When I contacted support, they provided a fix for me over email. Unfortunately, reconciling NFT trades was unwieldy. It didn’t accurately track my profit and losses without a lot of manual intervention on my part.


  • Relatively affordable thanks to a small annual fee
  • Powerful reports for traders and investors
  • Connects users with tax advisors
  • Generating a tax report is quick and easy
  • Fast
  • Responsive support


  • Expect a learning curve
  • No way to visualize an NFT inside of the software
  • Missed some minor NFT trades
  • No mobile app


The Cointracker NFT center claims over 500,000 users worldwide, and it’s received support from Coinbase and Y Combinator. It’s a crypto and NFT portfolio service available via a web browser and mobile app that resembles Coinbase.


To access these features, users must pay for a tax report, which costs €180 or approximately $200. They also must pay a monthly subscription-based on their transaction volume. That ranges between $50 and $100 per month (or more) depending on the number of transactions.

CoinTracker is one of the more expensive crypto and NFT tax app I’ve tried. Whether you want to spend that much money or not depends on how much you’ve invested in this space and if you value visually pleasing software. I wanted to use it more but support took weeks to reply to one of my tickets so I moved on.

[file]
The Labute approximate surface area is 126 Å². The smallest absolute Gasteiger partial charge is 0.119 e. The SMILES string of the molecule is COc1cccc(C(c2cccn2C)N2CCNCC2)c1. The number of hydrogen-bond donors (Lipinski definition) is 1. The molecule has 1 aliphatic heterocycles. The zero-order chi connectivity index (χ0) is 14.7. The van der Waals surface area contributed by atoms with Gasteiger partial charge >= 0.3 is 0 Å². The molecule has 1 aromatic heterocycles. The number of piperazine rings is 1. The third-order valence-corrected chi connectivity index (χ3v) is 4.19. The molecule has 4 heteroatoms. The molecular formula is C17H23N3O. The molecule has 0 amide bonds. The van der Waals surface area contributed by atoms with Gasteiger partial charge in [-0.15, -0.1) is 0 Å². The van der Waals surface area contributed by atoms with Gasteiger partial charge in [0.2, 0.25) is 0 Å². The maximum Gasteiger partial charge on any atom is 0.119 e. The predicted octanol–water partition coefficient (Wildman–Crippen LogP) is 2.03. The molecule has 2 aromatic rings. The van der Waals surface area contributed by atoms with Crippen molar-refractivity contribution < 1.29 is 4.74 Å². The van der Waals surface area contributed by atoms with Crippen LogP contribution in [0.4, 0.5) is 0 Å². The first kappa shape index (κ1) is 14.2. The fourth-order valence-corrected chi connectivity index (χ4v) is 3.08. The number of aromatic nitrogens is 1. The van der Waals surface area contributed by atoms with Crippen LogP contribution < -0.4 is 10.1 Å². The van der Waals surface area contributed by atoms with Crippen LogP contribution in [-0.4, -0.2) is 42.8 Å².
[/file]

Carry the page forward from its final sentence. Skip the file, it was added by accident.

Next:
CoinTracker is one of the more polished and easy-to-use NFT tax services I’ve tried. I spent 20 minutes uploading my transactions into CoinTracker and connecting my wallets.

I encountered an issue with an export of transactions from Kraken. CoinTracker support said I needed to reformat my file before uploading. A minor inconvenience. Newer users can probably connect to Kraken via the API instead.

I also encountered an issue when some worthless Hokk coins were airdropped to my wallet, and I couldn’t remove them from my report. I asked support about it and didn’t receive a reply.

The CoinTracker dashboard shows the balance for every wallet. Some users like CoinTracker’s daily emails about portfolio balances and performance, but you can turn these off if you find them annoying. You can also see balances across individual assets and wallets after upgrading.